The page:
“Their side’s campaigning on a ban,” said Del. Danica Roem, D-Prince William, who’s running in a competitive state Senate race in Northern Virginia against Republican Bill Woolf. “Our side is campaigning on a statewide referendum to the people: ‘Do you want to codify the existing protections that we have?’”
The binary choices on offer in both parties’ talking points (ban vs. no ban, limits vs. no limits) gloss over the nuances of Virginia’s existing abortion laws, which already impose a time-based cutoff for routine procedures but allow late-term abortions when doctors determine there’s a compelling medical reason.
Under current law, abortion is largely unrestricted in the first and second trimesters but is only allowed in the third trimester, which starts at about 28 weeks, if three doctors agree continuing the pregnancy poses a serious threat to the woman’s life or health. Starting in the second trimester, abortions must be performed in licensed hospitals. Virginia law also requires patients under 18 to have written consent from an adult family member before an abortion, but judges can waive the consent rule if the minor objects due to abuse or other reasons.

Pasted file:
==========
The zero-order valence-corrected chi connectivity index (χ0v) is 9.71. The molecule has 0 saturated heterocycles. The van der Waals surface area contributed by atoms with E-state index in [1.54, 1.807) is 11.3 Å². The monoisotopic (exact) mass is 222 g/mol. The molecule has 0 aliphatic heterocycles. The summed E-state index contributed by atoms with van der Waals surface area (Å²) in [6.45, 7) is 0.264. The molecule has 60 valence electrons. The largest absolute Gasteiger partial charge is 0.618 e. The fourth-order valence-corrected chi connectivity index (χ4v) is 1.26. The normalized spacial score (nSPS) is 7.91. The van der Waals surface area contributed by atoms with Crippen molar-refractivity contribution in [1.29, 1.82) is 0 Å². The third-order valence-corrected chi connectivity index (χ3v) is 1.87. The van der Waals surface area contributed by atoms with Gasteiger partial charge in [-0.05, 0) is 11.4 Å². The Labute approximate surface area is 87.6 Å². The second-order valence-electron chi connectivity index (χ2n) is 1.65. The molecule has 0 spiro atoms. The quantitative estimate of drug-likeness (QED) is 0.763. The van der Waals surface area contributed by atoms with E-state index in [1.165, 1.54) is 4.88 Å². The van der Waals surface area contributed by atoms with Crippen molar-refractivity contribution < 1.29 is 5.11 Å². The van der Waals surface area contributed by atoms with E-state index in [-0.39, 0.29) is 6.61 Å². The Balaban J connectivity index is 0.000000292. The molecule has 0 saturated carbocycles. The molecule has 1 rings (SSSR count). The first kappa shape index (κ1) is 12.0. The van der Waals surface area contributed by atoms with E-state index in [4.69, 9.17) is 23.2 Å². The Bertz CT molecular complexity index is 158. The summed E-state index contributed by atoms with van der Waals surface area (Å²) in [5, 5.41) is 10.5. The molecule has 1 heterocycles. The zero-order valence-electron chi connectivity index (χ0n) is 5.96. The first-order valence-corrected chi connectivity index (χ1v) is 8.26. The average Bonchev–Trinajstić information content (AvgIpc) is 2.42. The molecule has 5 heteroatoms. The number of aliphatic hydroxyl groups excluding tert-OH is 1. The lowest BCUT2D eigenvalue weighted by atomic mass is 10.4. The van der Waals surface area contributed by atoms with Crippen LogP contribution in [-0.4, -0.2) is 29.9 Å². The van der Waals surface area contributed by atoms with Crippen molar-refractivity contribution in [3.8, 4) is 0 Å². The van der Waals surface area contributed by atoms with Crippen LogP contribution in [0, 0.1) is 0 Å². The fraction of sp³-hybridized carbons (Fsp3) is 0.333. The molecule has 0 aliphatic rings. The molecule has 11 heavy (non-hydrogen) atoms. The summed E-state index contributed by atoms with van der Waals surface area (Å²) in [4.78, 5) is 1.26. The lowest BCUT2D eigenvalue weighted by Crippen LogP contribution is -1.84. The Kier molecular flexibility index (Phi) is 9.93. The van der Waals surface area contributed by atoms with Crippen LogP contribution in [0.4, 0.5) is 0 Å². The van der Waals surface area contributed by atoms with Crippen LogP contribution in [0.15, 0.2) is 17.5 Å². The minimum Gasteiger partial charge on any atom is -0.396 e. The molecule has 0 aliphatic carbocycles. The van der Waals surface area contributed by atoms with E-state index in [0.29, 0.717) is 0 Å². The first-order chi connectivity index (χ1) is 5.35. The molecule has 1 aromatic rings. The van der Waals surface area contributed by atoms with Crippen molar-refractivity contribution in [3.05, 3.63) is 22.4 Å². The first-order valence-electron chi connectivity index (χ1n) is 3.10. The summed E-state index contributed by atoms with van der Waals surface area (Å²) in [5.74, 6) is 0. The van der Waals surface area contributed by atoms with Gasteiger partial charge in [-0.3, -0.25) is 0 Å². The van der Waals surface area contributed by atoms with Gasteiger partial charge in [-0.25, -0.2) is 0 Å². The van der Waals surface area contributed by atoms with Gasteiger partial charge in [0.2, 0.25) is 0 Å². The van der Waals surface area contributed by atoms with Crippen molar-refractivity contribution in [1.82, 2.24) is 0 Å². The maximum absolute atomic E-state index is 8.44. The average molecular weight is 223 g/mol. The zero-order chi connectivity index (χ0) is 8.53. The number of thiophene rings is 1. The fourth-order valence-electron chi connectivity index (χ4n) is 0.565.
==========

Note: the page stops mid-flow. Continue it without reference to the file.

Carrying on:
Democrats in several battleground races have accused Republicans of wanting to jail doctors who perform abortions, and abortion-rights supporters say any tightening of the laws could have broader, chilling effects on doctors who may want to err on the side of caution. Performing abortions outside the bounds of Virginia’s current laws — which exist in a section of state code titled “Crimes and Offenses Generally” — is already punishable as a class 4 felony that can come with prison time.